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Self-Acceptance Rainbow Mini Art Tutorial

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Longtime readers know that I’m a big fan of both gratitude journaling and self-acceptance. As I wrote in the post for April’s blog planner printables, I was not at all surprised that a recent study found acknowledging your negative emotions is key to releasing them. Of course it is! In today’s self-acceptance art tutorial we’re going to use this to our advantage to name and then release self doubt and criticisms. I chose to use a rainbow because it’s easy to paint and because it has positive connotations in almost every religious, folk, and mythological tradition.

self-acceptance rainbow mini art tutorial

Materials needed for a self-acceptance rainbow painting

  • A small pre-stretched canvas. I made painted my self-acceptance rainbow on a 4×4 canvas, but you could use paper or even a piece of wood. Just go with whatever speaks to you!
  • A pen or marker to write on your canvas. An ultra fine tip Sharpie works well with gesso but takes about a million layers of craft paint to cover so you might want to go with something a little lighter if you’re using craft paint.
  • White gesso, white acrylic paint, or even white chalk paint. Using an ‘artist’ acrylic paint will take you fewer layers to cover than using craft paint.
  • A pencil. I use my Sumo .9mm pencil whenever I need a pencil because the wide lead makes it draw more like a non-mechanical, plus it has a good eraser.
  • Acrylic/craft paints in rainbow colors. You don’t have to create a super realistic rainbow – just go with whatever colors you have on hand! You can use craft paints or ‘artist’ paints.
  • Paintbrushes. I used a 1/2″ flat brush for the rainbow, a detail brush, and a foam brush to apply the white background layer. For gesso you could also use a plastic card (like an old credit card or gift card.)
  • Paint pens, gel pens, markers, etc. for additional embellishment. Optional but fun!

Self-acceptance rainbow mini art tutorial

Begin by grabbing your pen or marker and writing your self-doubts and criticisms down on your canvas. Lay it all out there – don’t be shy! Remember that acknowledging your negative feelings is key to releasing them and that no one else needs to see this part of your painting. Please excuse my wonky writing – I did this while wearing my sleeping baby!

After your cathartic writing experience, take a moment to think about what you’ve written. Acknowledge your feelings and doubts, then consciously let them go. I find that thanking them is helpful. I know that sounds weird, but a lot of our negative thoughts are designed to protect us in a strange way. If I tell myself “I am bad at art,” then I don’t have to even try to create and make myself feel vulnerable in the process. I don’t have to feel bad when I do create and it doesn’t turn out like I want. If I make something and someone else criticizes it, then I have the fall back option of telling myself “well, I’m bad at art, so what did I expect?” Acknowledging this can help you let go of these negative thoughts and limiting beliefs.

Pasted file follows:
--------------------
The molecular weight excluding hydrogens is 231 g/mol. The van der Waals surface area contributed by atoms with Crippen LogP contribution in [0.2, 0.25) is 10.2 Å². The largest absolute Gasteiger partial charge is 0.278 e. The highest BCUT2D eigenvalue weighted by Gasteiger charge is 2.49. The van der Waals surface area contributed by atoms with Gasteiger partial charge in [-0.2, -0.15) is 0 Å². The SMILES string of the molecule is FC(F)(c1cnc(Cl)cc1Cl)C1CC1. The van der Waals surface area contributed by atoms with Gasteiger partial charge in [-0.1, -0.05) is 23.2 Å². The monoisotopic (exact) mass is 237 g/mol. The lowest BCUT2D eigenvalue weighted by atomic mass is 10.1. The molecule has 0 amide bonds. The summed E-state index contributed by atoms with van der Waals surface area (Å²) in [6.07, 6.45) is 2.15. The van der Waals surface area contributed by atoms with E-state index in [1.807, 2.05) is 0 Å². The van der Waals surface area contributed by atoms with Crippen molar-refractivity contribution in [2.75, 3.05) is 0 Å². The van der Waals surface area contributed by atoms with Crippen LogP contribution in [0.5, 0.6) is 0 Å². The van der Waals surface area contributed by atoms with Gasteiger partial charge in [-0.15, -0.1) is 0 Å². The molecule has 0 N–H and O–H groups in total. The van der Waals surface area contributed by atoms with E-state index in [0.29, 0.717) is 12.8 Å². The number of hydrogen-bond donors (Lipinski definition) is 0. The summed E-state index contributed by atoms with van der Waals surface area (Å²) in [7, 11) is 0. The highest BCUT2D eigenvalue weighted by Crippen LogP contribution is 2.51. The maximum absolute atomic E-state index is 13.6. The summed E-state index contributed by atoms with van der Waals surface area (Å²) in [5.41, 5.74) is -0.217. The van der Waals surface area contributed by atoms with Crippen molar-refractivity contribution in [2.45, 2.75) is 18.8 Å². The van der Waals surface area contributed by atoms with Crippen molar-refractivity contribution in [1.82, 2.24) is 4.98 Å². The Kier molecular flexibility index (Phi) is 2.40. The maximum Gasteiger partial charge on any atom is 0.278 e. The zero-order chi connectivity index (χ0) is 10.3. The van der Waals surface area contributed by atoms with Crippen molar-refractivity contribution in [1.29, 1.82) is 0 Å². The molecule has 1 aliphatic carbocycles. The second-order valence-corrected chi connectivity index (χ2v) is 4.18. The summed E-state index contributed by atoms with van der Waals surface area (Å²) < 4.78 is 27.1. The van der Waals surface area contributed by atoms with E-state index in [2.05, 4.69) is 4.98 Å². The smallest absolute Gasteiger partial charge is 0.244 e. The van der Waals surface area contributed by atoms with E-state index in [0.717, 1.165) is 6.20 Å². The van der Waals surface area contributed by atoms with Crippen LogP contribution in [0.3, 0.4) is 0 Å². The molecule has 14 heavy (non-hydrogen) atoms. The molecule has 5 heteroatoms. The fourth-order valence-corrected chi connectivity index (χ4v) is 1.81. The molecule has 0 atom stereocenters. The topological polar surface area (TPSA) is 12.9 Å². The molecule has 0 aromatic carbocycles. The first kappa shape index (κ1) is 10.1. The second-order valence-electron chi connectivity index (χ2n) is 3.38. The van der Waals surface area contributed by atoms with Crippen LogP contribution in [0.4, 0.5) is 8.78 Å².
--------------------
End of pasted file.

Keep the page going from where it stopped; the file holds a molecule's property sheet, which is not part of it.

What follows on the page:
Take your white gesso or white paint and cover it all up! Use multiple coats if you need to, until you can’t see the writing anymore.

When your paint/gesso is dry, use our pencil to roughly sketch out a cloud or two for your rainbow to live on. This is optional, of course, but I find it helpful. You can also make guidelines for your rainbow, if you’d like (I suggest it if you’re not highly confident in your rainbow painting skills). I took a photo but it was virtually impossible to see the pencil lines so I didn’t include it.

Paint your rainbow! Outline the cloud, if you’d like. I used an Inktense pencil and a water brush. The ink spread a little and I used it to create a slight “shadow” area on the cloud.

Add more embellishments if the idea speaks to you. I sketched out three hearts. You can just barely see them in the photo above.

Then I painted them in and added little dots with my extra fine white Posca Pen. Sharpie paint pens also work well. Micron pens theoretically work, but the nib is a little more fragile and they’re easier to damage on a canvas.